It was correctly assumed in America, where the general public were fully informed about the romance, that the British Press, unlike that of their own, had been subjected to a highly competent form of self-censorship. Beaverbrook blatantly admitted to having played a primary role in persuading Fleet Street to keep silent. When questioned on his role in suppressing the news, Beaverbrook, who at the time of the crisis was in direct contact with the King, said in a similar vein to his response to Churchill about not interfering with Low in 1940:
‘I know nothing about any censorship. I know nothing about Mrs Simpson.’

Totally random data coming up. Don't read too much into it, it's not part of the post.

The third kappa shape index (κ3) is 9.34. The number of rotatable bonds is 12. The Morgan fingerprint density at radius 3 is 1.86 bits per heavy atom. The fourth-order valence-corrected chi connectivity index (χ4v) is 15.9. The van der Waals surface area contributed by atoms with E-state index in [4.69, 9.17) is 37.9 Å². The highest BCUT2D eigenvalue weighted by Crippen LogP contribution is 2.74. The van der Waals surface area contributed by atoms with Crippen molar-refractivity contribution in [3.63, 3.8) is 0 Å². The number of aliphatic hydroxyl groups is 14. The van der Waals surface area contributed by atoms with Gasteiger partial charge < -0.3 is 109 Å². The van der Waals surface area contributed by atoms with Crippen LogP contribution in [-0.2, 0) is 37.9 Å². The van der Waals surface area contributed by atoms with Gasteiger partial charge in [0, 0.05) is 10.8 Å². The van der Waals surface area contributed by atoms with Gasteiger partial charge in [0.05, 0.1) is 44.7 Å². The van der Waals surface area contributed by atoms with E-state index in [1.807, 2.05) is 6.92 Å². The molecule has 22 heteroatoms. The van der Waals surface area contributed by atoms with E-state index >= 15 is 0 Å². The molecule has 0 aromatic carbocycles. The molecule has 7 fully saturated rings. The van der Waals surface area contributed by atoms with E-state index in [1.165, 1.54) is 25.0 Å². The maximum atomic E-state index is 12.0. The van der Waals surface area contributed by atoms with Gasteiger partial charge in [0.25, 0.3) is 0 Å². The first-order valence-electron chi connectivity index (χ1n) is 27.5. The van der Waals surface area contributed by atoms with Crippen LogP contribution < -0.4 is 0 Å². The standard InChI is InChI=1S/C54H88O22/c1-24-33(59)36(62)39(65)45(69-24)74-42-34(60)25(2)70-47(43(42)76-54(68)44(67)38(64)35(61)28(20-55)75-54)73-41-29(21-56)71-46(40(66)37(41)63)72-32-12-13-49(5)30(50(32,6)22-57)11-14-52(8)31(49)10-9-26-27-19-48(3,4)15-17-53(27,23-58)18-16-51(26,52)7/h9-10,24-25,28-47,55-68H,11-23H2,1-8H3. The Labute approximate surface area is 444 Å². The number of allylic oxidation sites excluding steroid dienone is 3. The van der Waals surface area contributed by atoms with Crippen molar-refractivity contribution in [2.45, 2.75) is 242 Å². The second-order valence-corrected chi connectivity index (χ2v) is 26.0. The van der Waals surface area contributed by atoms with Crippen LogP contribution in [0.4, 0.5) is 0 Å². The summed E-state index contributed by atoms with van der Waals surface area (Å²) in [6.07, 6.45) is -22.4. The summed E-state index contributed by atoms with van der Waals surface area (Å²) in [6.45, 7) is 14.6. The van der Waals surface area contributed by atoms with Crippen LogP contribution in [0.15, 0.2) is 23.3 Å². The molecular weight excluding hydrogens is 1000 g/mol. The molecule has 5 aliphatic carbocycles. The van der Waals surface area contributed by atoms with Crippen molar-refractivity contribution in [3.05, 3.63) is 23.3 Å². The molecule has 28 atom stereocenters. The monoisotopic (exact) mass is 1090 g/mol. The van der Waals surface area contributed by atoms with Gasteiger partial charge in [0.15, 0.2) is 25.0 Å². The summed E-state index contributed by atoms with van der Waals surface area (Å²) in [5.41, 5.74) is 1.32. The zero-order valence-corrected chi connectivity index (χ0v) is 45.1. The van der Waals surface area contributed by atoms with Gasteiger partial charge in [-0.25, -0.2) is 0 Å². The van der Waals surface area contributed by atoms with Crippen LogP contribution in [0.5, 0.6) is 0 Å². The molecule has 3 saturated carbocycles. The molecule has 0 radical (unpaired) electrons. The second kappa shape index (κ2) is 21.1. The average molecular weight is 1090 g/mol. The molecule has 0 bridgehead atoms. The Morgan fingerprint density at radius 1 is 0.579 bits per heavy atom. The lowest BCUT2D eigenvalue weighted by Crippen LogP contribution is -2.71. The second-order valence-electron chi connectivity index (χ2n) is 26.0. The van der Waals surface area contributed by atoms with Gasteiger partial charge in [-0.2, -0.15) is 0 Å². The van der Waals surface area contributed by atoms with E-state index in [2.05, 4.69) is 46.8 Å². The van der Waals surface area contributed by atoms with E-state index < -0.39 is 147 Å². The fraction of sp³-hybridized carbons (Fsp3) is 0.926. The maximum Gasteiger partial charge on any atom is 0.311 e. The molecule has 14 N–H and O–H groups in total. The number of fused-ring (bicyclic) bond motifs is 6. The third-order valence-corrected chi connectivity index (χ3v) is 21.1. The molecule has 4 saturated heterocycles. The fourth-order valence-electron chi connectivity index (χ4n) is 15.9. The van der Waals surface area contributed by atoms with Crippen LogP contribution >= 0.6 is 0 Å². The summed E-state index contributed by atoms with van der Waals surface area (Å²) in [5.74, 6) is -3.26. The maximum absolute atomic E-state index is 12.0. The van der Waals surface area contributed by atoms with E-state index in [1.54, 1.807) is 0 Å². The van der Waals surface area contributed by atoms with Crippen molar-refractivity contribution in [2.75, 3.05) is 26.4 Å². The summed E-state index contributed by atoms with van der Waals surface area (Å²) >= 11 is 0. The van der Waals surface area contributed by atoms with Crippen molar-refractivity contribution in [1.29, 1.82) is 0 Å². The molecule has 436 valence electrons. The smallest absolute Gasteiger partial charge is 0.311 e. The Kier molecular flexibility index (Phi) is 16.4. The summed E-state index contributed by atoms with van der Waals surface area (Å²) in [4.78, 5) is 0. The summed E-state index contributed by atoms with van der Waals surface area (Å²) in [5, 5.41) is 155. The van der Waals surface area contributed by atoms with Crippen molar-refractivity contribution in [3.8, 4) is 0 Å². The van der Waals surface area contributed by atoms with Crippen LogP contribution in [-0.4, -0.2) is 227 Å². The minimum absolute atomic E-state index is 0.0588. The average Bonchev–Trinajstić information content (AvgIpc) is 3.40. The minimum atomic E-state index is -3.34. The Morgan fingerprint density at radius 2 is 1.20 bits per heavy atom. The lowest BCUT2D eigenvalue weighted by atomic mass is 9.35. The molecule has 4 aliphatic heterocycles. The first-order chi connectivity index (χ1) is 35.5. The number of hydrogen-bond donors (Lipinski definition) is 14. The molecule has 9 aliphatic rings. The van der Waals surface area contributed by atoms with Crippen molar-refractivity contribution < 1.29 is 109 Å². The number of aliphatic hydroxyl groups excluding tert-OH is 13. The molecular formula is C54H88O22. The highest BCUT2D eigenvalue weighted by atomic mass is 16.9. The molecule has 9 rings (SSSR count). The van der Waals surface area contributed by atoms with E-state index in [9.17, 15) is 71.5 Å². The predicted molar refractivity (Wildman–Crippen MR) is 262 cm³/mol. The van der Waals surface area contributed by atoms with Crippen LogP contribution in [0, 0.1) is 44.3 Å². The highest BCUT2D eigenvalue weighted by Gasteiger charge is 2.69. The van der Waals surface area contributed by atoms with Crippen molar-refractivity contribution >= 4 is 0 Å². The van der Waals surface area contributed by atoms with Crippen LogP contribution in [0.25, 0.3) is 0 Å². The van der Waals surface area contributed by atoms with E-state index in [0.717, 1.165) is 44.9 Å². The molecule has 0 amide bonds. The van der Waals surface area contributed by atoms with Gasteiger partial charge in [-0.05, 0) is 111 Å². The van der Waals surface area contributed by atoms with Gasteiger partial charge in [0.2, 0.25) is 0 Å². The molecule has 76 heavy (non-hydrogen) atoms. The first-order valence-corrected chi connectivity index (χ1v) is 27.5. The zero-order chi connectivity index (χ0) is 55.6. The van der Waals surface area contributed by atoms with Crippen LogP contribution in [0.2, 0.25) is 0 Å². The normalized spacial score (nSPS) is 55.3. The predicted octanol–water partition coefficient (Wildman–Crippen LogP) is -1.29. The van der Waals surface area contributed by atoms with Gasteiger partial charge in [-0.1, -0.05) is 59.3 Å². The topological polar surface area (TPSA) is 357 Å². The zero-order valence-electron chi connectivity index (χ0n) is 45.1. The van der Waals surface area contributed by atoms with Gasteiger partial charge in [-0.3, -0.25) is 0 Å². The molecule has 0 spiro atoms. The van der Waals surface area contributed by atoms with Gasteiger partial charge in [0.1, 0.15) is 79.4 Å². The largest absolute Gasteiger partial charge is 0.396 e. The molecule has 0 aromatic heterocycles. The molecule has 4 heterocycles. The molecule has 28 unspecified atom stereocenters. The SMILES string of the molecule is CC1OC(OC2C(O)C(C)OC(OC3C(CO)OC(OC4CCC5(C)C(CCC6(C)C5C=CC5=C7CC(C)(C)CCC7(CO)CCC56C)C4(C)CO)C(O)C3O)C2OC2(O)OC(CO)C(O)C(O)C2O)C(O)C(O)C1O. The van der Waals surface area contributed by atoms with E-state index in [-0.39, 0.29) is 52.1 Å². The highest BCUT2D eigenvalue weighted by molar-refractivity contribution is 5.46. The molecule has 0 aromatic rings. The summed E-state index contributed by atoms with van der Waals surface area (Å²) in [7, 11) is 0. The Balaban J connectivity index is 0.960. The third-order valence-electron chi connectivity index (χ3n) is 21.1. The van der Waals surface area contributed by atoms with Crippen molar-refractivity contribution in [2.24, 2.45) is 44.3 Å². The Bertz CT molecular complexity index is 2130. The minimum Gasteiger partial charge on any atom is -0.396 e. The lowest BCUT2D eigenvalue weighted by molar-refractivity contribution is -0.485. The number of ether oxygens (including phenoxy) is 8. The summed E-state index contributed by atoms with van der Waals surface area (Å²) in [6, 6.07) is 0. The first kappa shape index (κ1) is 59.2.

On 13th October 1936 the King himself got in touch with Beaverbrook directly and asked him if he would help suppress the news that Mrs Simpson’s divorce hearing had been fixed for 27th October at the Ipswich assizes. Beaverbrook immediately got in contact with other newspaper proprietors such as Lord Rothermere and Sir Walter Layton who all acquiesced to the King’s wishes. Thus, following the King’s intervention, ‘Mrs Simpson’s divorce received only brief formal reports’ in the Evening Standard and ‘went through unnoticed by the public’. Unfortunately, there were no cartoons from Low as the romance reached its crisis point, as he had gone on a trip to both North and South America and was away from the Evening Standard from 5th September till 12th November 1936. However, in his autobiography, written twenty years later, he gave the misleading impression that he had ignored the crisis, and had instead concentrated on events taking place abroad: